“People are trying to make sure they have the right procedures, that their own secrets are protected and that their people aren’t accused of mistreating others’ secrets—not necessarily trading on them, but just not handling them with appropriate care,” Rosenberg says. “That’s particularly true for people in businesses that involve handling other people’s confidential information.”
4. Supply Chains
Between the Food Safety Modernization Act, the Consumer Product Safety Improvement Act, Dodd-Frank’s conflict minerals provision and California’s Transparency in Supply Chains Act, companies increasingly find themselves combing through extensive and sprawling supply chains for noncompliant or problematic links.
Regulations under the Food Safety Modernization Act are aimed at the food industry, but they promise to affect entire supply chains, says John Shapiro, a partner at Freeborn & Peters. “Although industry-specific, it’s applicable to all kinds of companies that move goods and provide services and are somewhere along that supply chain,” he says. “It changes the nature of supply relationships.”
The supply chain compliance challenges mirror those in the FCPA context, Funk says. The baseline expectation in both areas is appropriate training, policies, due diligence procedures and other such measures.
Misconduct and noncompliance will put companies at risk of enforcement actions. Under the California statute, the state attorney general can order injunctive relief, forcing companies to make the necessary public disclosures.
“That remedy, however, doesn’t cause compliance personnel too many sleepless nights—what does are the potentially devastating negative PR consequences resulting from consumer boycotts, advocacy group actions, class action lawsuits and the related negative media coverage,” Funk says.
Under Sarbanes-Oxley, public companies are required to have procedures in place for whistleblowers to report accounting and auditing fraud. The Dodd-Frank Act provides whistleblower protections and bounties for any violations of securities laws. The False Claims Act is another area of the law with similar provisions.
“One of the biggest compliance issues for management related to the securities laws are the Dodd-Frank whistleblower provisions, and a big focus for corporate governance and board governance is making sure these companies have appropriate risk management and compliance programs in place,” says Tonya Grindon, a shareholder at Baker Donelson. “We’re seeing the implementation of robust compliance programs for whistleblowers.”
One of the main industry concerns about the Dodd-Frank provision was that it allowed employees to go straight to the government with complaints, but it appears that the corporate focus on strengthening compliance programs has helped avoid a spike in employees whistleblowing directly to the government before raising their concerns within the company.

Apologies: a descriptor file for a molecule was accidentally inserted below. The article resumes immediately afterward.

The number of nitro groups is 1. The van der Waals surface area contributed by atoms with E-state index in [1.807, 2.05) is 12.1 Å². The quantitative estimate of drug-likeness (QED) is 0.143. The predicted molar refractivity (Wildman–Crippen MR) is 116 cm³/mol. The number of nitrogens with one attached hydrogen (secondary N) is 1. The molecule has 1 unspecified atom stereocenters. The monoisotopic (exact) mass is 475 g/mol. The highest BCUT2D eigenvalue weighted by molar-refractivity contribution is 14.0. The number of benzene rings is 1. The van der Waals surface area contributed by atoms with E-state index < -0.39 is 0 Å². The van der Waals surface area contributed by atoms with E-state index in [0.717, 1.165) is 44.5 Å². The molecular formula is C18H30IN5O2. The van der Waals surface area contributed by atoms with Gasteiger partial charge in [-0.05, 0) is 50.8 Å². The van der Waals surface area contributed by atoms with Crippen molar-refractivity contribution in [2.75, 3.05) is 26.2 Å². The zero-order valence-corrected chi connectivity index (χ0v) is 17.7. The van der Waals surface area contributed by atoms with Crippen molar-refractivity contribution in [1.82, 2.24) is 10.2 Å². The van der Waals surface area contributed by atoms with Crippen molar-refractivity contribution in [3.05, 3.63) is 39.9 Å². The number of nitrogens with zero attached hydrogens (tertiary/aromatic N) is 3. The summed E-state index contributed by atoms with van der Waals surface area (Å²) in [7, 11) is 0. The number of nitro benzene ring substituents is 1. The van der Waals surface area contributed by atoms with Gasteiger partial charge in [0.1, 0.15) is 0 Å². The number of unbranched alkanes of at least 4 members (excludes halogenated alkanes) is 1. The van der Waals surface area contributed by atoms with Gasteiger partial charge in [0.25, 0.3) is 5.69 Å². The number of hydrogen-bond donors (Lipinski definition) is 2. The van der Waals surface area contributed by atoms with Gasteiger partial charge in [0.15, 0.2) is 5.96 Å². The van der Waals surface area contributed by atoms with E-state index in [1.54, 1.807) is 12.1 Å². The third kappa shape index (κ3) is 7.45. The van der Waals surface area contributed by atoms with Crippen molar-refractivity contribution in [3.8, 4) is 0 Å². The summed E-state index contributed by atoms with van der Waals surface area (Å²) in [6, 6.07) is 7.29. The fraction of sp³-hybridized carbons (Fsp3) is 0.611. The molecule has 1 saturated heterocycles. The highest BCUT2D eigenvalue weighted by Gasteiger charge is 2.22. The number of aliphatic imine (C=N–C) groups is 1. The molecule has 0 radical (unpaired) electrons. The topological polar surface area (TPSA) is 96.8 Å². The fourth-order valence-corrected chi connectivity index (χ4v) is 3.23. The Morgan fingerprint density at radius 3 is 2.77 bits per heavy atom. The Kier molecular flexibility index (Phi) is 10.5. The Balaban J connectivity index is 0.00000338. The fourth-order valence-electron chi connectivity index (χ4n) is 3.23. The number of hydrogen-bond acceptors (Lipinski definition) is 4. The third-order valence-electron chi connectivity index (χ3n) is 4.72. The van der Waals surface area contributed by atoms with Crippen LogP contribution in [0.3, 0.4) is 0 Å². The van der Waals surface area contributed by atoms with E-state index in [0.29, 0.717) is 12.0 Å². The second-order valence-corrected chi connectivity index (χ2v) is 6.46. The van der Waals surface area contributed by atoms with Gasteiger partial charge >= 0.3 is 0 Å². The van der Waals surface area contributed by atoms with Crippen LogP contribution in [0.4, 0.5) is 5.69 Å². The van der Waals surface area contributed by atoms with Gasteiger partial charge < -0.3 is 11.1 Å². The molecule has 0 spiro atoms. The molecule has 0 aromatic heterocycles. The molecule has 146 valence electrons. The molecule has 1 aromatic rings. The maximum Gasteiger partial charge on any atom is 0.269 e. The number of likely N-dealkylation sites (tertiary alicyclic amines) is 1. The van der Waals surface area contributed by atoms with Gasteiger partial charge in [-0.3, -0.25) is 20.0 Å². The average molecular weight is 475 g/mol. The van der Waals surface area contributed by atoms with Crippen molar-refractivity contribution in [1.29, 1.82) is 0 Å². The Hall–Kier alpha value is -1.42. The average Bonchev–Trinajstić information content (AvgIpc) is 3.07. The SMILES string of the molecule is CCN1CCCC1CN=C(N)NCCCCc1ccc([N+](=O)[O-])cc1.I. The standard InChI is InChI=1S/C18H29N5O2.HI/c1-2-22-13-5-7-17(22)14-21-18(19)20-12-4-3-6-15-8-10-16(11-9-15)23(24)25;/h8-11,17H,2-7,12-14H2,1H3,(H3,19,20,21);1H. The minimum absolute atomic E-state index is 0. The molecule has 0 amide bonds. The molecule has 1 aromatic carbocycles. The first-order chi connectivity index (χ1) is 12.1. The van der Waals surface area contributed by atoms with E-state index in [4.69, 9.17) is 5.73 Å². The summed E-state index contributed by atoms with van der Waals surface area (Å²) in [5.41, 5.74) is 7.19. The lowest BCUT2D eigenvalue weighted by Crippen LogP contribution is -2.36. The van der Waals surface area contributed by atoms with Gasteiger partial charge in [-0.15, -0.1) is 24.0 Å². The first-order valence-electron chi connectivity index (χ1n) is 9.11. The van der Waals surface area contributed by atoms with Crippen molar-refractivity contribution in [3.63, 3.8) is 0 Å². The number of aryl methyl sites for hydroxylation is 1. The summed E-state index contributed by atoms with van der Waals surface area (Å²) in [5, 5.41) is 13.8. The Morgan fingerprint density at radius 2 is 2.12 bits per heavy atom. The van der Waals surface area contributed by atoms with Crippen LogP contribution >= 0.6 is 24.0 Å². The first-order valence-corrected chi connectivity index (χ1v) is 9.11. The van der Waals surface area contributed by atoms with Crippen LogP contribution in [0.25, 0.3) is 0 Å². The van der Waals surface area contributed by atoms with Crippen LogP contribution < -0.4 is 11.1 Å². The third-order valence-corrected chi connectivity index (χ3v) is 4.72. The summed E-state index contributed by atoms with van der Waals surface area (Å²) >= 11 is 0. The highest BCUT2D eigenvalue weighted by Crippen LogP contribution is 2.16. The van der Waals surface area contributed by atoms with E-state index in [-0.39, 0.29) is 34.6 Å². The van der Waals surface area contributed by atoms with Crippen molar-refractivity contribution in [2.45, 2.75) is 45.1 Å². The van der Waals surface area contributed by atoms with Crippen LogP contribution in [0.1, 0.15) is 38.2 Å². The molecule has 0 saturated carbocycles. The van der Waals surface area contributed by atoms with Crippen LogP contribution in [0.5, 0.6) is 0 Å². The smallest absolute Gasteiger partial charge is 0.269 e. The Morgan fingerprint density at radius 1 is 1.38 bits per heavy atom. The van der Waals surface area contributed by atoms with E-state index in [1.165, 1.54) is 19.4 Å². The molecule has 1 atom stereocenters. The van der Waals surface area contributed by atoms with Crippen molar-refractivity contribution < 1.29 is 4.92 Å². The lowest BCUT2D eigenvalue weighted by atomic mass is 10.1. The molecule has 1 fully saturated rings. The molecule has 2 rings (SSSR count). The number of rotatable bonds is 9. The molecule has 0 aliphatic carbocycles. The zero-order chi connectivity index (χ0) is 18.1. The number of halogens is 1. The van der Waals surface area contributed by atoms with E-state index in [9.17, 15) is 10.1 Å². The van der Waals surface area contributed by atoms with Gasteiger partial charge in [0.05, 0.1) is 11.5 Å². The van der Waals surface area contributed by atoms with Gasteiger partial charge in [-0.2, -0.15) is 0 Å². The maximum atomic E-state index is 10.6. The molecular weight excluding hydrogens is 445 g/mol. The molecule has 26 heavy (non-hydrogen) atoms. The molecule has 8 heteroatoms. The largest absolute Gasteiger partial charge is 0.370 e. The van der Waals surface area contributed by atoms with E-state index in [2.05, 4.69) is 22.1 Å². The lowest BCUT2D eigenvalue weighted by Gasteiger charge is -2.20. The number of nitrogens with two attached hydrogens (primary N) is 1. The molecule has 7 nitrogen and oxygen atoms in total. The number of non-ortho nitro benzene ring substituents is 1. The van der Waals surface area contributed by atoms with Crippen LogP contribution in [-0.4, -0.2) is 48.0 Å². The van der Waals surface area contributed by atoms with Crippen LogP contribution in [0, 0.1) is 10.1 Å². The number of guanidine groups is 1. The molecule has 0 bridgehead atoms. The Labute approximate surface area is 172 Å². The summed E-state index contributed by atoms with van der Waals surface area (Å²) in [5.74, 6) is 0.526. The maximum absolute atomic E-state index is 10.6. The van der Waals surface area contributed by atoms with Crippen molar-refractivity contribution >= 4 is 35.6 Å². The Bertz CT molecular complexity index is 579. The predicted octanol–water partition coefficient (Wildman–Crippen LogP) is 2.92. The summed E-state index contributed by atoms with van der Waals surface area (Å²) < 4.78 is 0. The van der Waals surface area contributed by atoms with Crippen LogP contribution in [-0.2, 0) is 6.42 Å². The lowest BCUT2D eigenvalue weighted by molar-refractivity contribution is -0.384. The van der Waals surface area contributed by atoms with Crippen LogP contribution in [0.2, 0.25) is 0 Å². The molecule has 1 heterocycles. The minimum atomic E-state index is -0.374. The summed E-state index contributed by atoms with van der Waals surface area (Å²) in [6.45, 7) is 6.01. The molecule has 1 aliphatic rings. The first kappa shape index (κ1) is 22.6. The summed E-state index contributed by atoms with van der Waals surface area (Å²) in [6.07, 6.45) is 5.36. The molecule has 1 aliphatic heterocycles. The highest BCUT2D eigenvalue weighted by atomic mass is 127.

“A lot of companies heightened the promotion of their compliance programs to encourage people to come forward internally, and that took a bit of the edge off of people going directly to the government,” says Bradley Siciliano, a shareholder at Littler Mendelson. “Studies have shown over and over again, both before and after Dodd-Frank, that the employees who ultimately go to the government almost inevitably start by going to their employer, and they only go to the government when they’ve been ignored. Most of these people are generally motivated not by greed, but by doing the right thing by their company, and they seem to still be doing that, notwithstanding the Dodd-Frank whistleblower provision.”
6. Data Privacy Protection
In recent years, technological innovations such as behavioral targeting and advertising, location-based services, facial recognition and biometrics have sparked debate about data privacy among consumer groups, industry groups and regulatory agencies such as the Federal Trade Commission (FTC), Federal Communications Commission and Department of Commerce.
Data privacy legislation is expected to arrive at some point in the distant future, but in the meantime, industry guidelines and agency guidance are beginning to weigh in on what’s acceptable and what’s expected of affected companies. And the enforcement has already begun: Failures to adequately protect user data at Facebook Inc. and Google have led to FTC settlements mandating they implement privacy programs and submit to outside privacy audits for 20 years. Beyond the usual suspects—Internet companies, software companies and social networks—action on data privacy will likely have effects on the financial services industry, telecommunications companies and retailers.
“I suspect we’ll have a lot more activity in that area and that it will impact companies that aren’t the obvious targets,” Rosenberg says. “That’s probably the biggest risk.”
In addition to activity in the U.S., foreign laws addressing data privacy are mounting. The European Union, for instance, whose privacy laws were already known for their stringency, this year unveiled a comprehensive reform of its data privacy regulations, which introduced requirements such as appointing a data protection officer and giving people the right to request that companies delete their personal data.
One industry that is charged with protecting especially sensitive personal information is health care, which is subject to the Health Insurance Portability and Accountability Act and other health care regulations in the U.S. Industries can learn from its practices, such as organizations assessing their own practices and the practices of contractors, using appropriate encryption and instituting policies on mobile devices and laptops, says Douglas Swill, chair of the health care practice group at Drinker Biddle.
“These practices are seen across different industries that handle sensitive personal information,” he says. “Because health care deals with much more sensitive information, health care organizations have been a leading industry in terms of taking precautions on securitization of information.”
7. Economic Sanctions